How to Create Adjusted Questions and Tasks

By Taru Nieminen, M.A.T.            December 14, 2016

Carrie is watching me with a somewhat curious eye…I’ve just told the class that today in Science we will be starting a chapter about cells and how they work.

Then there’s Ben, who is yawning. Abby perks up, Rudy almost claps his hands, but then remembers we are now in 6th grade and that would not be cool.

Based on just those reactions, I can tell we will need adjusted questions and tasks. Carrie will need convincing (she’s the most skeptical 6th grader ever!), Ben will need many, many critical thinking activities, Abby will need the support of the teacher and her classmates, and Rudy, well, Rudy will probably have two independent projects done before the chapter is finished.

Yet, when targeting students through adjusted questions, the most important aspect to remember is that each student needs to be held accountable for all the material covered.

Three Levels of Difficulty

With adjusted questions, students might be answering at the basic comprehension and skills level, at the application level, or at the highest level where they can use the information and evaluate at the critical thinking level.

Eventually, you will want all students at the critical thinking level, although it will not necessarily happen with every concept they learn.

Remember, you will have learned each students’ (or group of students) readiness level and/or interests by using pre-assessment strategies.

Creating adjusted questions which cover all the bases is simple using the Bloom’s Taxonomy action verbs. The first two columns (knowledge and understanding) are at the basic comprehension level, the next two (apply and analyze) at the application level, and finally (evaluate and create) cover the critical thinking level.

Creating Adjusted Questions

So, how to exactly create the questions, you ask. Look at the Bloom’s Taxonomy chart (and of course you can use one of the more colorful, round, triangle-shaped ones; I used the simplest and easiest to explain here J).

Let’s prepare two questions for the comprehension level. Choose one verb from each column of knowledge and understanding. I’ve chosen identify and explain respectively. We’ll use the science lesson about cells to generate the questions for each level.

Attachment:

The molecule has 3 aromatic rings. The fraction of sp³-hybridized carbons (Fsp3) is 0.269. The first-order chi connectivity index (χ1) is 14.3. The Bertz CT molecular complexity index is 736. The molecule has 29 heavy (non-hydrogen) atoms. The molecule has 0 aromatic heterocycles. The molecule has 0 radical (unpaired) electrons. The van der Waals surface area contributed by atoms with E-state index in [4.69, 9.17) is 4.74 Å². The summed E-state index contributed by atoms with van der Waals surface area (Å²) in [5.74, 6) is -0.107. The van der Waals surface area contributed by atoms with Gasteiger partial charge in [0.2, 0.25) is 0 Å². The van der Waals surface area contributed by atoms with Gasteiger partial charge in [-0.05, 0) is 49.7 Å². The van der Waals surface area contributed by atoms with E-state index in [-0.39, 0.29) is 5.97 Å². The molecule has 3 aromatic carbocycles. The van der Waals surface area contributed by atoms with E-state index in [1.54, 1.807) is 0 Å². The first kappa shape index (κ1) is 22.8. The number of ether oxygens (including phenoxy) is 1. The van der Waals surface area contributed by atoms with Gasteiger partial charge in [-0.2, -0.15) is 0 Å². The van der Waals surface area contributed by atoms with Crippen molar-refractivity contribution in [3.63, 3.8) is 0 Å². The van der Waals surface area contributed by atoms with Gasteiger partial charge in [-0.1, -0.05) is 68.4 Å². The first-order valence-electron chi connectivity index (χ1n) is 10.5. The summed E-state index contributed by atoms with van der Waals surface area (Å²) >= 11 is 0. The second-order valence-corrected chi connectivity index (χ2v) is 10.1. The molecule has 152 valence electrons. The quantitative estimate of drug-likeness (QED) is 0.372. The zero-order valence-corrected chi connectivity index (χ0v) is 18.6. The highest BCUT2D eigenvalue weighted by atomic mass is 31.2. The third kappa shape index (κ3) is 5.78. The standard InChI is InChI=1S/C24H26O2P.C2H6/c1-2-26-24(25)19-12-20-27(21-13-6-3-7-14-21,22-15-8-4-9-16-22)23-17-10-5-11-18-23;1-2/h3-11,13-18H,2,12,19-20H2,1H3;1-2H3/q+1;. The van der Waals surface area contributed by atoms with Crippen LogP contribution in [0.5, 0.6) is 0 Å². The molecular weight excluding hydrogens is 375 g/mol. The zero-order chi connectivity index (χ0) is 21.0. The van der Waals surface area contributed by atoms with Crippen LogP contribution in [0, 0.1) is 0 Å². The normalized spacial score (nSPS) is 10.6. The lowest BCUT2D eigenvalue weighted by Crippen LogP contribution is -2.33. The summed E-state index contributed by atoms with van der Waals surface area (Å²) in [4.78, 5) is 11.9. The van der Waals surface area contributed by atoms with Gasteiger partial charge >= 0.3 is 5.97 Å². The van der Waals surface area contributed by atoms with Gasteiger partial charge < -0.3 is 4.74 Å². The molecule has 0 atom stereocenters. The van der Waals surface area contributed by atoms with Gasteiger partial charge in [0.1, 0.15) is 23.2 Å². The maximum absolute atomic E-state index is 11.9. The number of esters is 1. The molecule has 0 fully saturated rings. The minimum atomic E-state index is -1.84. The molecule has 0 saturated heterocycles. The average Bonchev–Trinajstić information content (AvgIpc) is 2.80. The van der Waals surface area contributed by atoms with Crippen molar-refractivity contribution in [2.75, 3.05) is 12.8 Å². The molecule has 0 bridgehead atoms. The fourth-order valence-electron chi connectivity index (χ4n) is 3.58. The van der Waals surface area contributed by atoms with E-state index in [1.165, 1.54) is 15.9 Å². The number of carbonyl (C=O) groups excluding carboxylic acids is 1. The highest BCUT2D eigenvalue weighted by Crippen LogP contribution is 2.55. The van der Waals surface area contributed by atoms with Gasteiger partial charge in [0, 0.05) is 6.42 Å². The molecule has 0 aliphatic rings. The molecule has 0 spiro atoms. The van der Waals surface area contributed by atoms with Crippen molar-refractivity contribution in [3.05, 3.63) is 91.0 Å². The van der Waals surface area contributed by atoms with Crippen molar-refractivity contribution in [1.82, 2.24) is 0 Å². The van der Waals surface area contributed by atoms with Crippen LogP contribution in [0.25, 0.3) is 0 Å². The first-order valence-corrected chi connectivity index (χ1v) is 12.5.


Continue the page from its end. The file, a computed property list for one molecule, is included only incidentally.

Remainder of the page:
1. Identify the four main parts of a cell.
  2. Explain what each of the main parts of a cell do.

Now for the application level. Let’s look at verbs sketch and illustrate.

  1. Sketch the main parts of the cell.
  2. Illustrate one of the main parts in detail.

Lastly, critical thinking, to which each student needs to strive for. We’ll use the verbs compare and organize.

  1. Compare animal and plant cells by defining the differences.
  2. Organize the identifying characteristics of cell functions.

Note that although each level has different questions or tasks, each of them asks the student essentially the same. I prefer the task oriented “questions” for this particular lesson. But here are the same in question format:

Comprehension: 1. What are the four main parts of a cell? 2. What do the four main parts of a cell do?

Application: 1. What are the four main parts of a cell? Sketch them. 2. What do the main parts of a cell do? Illustrate one in detail.

Critical Thinking: 1. How are animal and plant cells different? Define differences. 2. What identifying elements do cells have? Organize them into a table.

Adjusted Questions and Tasks Summary

Using Bloom’s Taxonomy levels and verbs lets you easily create the adjusted questions and tasks you need to differentiate. Here’s a short recap of the levels and how they relate to adjusted questions:

  • In the KNOWLEDGE level, students recall information.
  • On the UNDERSTAND level, students organize facts and ideas.
  • The APPLICATION level lets students use the facts and principles to start producing ideas.
  • Within the ANALYSIS level, students can categorize different components and parts.
  • When the EVALUATION level is reached, students can combine facts and ideas to form new concepts.
  • And finally, the level where students CREATE – develop their opinions, decide and (dis)agree, and formulate their judgments about an idea.




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